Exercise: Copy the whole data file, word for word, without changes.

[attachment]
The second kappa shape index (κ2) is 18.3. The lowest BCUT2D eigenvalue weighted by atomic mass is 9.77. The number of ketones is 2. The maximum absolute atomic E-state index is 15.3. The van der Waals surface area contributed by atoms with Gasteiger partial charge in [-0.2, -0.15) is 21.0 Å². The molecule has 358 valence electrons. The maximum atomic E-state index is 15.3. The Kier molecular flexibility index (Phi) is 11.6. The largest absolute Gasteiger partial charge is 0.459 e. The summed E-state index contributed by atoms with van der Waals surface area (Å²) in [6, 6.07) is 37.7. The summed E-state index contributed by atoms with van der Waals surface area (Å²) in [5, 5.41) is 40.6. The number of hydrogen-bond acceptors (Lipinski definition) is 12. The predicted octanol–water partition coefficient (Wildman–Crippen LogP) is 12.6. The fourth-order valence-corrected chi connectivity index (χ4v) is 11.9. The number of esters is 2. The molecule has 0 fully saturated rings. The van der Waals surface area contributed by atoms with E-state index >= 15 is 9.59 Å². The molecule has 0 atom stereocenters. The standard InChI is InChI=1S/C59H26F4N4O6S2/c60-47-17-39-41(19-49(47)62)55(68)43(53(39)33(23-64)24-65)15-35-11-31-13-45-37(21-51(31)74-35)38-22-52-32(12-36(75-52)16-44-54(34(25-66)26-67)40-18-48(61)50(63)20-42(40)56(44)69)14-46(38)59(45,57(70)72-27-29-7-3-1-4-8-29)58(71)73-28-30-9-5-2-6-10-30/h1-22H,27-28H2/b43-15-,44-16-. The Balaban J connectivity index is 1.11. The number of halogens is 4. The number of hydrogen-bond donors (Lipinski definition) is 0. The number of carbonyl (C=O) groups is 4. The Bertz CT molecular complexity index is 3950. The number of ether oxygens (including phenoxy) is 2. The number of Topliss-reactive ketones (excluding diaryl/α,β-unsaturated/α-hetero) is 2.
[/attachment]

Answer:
The second kappa shape index (κ2) is 18.3. The lowest BCUT2D eigenvalue weighted by atomic mass is 9.77. The number of ketones is 2. The maximum absolute atomic E-state index is 15.3. The van der Waals surface area contributed by atoms with Gasteiger partial charge in [-0.2, -0.15) is 21.0 Å². The molecule has 358 valence electrons. The maximum atomic E-state index is 15.3. The Kier molecular flexibility index (Phi) is 11.6. The largest absolute Gasteiger partial charge is 0.459 e. The summed E-state index contributed by atoms with van der Waals surface area (Å²) in [6, 6.07) is 37.7. The summed E-state index contributed by atoms with van der Waals surface area (Å²) in [5, 5.41) is 40.6. The number of hydrogen-bond acceptors (Lipinski definition) is 12. The predicted octanol–water partition coefficient (Wildman–Crippen LogP) is 12.6. The fourth-order valence-corrected chi connectivity index (χ4v) is 11.9. The number of esters is 2. The molecule has 0 fully saturated rings. The van der Waals surface area contributed by atoms with E-state index >= 15 is 9.59 Å². The molecule has 0 atom stereocenters. The standard InChI is InChI=1S/C59H26F4N4O6S2/c60-47-17-39-41(19-49(47)62)55(68)43(53(39)33(23-64)24-65)15-35-11-31-13-45-37(21-51(31)74-35)38-22-52-32(12-36(75-52)16-44-54(34(25-66)26-67)40-18-48(61)50(63)20-42(40)56(44)69)14-46(38)59(45,57(70)72-27-29-7-3-1-4-8-29)58(71)73-28-30-9-5-2-6-10-30/h1-22H,27-28H2/b43-15-,44-16-. The Balaban J connectivity index is 1.11. The number of halogens is 4. The number of hydrogen-bond donors (Lipinski definition) is 0. The number of carbonyl (C=O) groups is 4. The Bertz CT molecular complexity index is 3950. The number of ether oxygens (including phenoxy) is 2. The number of Topliss-reactive ketones (excluding diaryl/α,β-unsaturated/α-hetero) is 2.